Our three school-aged kids got to check out QCS today. It was very fun to see their excitement as they/we think/pray about attending there next year.
Paige, Isaac and Hope are all hoping to make the switch in the fall - now we wait to see if the finances fall in line with that desire. Paige gets the high priority, although Isaac loved it so much that he might talk his way into a spot. I kept saying "If you come here - IF buddy- we don't know yet honey!" And he kept saying "WHEN I come here" and "I love MY school." He told the teacher we met with that he "Can't wait to see her again." He is big into the power of positive thinking. How wonderful to ignore reality and lives in a happy Isaac-bubble. I envy the boy.
Isaac's oddness aside, I will say that the day that I thought I could home school three and have three babies (and Noah) and still handle laundry and administrative mission duties was a day of delusional thinking. I must have inhaled too many Port au Prince diesel fumes or something. It is time to explore plan B. Thankfully, Paige is on track and has not fallen behind. That felt good to all of us. Isaac is ready to be a 1st grader and Hope will probably take her beautiful smile to Mrs. Ackerman's class and give Kindergarten another shot. It helps that she is the size of the Keebler Elf. We think that having them in two different grades will also be good for both of them.
If you would, please pray that the plans and finances to switch the kids from homeschooling to QCS will come together.
Above is just one example of the many ways Haiti laughs in the face of safety measures.
Last week when Jamie and Aaron Ivey needed to put their kids on a motorcycle to return them to their temporary home in Cazale, Jamie said "That was really hard - because I am more of a five point harness type of Mom." - I chuckled at her comment and have since recognized that something about this culture's complete disregard for safety measures has led me to be a very laid back Mom. Maybe too laid back. Choking hazard you say? We scoff at you. Popcorn for babies! Strangulation? Here is some twine! Suffocation? Play with this plastic bag. Car accidents? Here baby, hang out the window and get a good view.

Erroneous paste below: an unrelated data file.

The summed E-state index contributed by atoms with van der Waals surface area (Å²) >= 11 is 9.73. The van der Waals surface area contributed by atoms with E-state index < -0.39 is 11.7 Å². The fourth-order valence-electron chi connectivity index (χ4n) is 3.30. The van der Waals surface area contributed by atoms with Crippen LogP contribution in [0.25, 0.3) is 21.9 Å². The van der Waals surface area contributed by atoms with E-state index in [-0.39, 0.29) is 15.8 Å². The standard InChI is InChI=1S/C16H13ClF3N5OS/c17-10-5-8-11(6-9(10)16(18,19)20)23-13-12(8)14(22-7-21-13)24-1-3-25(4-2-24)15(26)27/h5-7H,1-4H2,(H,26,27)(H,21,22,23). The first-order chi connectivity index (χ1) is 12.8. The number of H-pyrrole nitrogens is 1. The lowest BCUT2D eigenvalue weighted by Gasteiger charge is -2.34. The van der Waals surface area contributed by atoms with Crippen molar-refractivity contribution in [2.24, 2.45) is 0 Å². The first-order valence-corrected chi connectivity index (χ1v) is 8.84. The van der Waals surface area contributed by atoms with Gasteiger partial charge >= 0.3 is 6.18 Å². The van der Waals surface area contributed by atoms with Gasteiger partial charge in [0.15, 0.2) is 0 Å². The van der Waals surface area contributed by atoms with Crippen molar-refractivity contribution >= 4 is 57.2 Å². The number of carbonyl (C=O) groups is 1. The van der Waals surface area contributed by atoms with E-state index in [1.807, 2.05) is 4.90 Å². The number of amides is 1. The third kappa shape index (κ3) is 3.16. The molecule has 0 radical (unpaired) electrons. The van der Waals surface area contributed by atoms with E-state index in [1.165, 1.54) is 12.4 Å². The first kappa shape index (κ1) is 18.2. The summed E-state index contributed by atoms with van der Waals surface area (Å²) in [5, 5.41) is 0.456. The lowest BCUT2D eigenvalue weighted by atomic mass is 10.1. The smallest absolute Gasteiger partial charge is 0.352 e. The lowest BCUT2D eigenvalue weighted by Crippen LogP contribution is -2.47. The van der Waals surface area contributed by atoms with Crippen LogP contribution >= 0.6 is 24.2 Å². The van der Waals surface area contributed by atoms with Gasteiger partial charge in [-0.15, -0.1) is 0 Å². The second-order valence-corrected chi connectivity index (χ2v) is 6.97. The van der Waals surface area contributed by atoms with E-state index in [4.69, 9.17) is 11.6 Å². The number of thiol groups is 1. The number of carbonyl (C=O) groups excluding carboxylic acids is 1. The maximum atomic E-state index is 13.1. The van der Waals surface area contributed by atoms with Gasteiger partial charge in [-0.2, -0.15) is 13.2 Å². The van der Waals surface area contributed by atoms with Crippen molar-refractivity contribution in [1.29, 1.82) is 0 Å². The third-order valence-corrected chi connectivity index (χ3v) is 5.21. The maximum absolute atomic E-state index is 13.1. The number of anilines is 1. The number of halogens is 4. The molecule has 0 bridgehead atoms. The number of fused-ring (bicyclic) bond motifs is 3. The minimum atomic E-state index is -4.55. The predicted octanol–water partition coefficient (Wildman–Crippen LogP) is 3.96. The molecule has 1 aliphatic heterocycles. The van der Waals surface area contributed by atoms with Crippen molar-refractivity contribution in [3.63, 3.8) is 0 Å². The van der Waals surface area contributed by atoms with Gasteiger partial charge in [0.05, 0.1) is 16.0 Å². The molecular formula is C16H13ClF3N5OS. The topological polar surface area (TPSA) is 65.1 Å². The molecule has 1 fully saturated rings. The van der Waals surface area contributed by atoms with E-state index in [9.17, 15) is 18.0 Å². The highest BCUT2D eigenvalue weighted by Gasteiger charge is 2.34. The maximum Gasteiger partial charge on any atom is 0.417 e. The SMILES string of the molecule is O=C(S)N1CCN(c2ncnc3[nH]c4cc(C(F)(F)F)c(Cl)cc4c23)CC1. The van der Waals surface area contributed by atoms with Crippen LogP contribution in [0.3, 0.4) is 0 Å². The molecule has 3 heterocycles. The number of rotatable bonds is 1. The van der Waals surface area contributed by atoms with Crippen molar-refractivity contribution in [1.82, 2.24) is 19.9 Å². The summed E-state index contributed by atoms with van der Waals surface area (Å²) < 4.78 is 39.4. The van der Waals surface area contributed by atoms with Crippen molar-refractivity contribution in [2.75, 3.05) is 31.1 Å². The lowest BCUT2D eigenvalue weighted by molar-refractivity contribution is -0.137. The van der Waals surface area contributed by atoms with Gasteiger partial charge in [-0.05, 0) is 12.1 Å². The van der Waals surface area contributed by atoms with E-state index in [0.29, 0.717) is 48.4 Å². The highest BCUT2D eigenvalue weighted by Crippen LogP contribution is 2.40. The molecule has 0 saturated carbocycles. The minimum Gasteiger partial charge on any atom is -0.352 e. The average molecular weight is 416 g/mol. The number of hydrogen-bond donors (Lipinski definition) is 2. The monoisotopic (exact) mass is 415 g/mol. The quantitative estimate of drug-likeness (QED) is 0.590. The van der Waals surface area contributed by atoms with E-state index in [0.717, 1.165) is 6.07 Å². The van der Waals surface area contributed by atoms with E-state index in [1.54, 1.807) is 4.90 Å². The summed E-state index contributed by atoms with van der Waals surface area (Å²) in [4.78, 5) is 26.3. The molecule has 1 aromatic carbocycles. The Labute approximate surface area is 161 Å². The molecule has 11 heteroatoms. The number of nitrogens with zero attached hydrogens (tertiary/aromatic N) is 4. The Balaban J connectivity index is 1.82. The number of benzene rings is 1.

I am mostly kidding, but the reality is -- this is a safety concern-free or non-fearing culture. Putting a baby on a motorcycle is not something they worry about. I don't know what that says about us and I don't know what it says about them. I only know that there is no market for car seats here. Not even used ones.
After we dropped the four Minnesotans at the airport, we met with John and Beth this morning. We had a nice time catching up after an incredibly busy few months. We're so thrilled with the success they've been experiencing with their Women's Program. It is fun to watch them and see the way this ministry is meeting a real need in their area.
I think it is easy to get caught up in vision - and building on ideas and dreams - but it is hard to actually see a vision through to the point of a successful program - I give them props for doing what is necessary. They put their nose to the grindstone, their shoulder to the wheel, their nose to their shoulders where the wheel grinds ... or whatever.
I just like that they did more than say "lets have a womens program" they saw their dream through to this reality. Haiti needs more of that.
John and Troy exchanged stories about staying calm in Haiti traffic. The true test of what sort of person you are -- might just be getting through a day of Delmas traffic without losing your temper. We all agreed that the white guy going ballistic on a tap-tap driver might not be a good representation of the love of Jesus. Sometimes I think there is no greater testing ground for patience. Some days we pass and some days we fail. Our hope is always to improve on our pass/fail ratio. :) Patience *IS* a virtue you know. ;)
Britt - please call us sometime Wednesday. We want you to bring us strawberries!
(photos taken by Ericksons)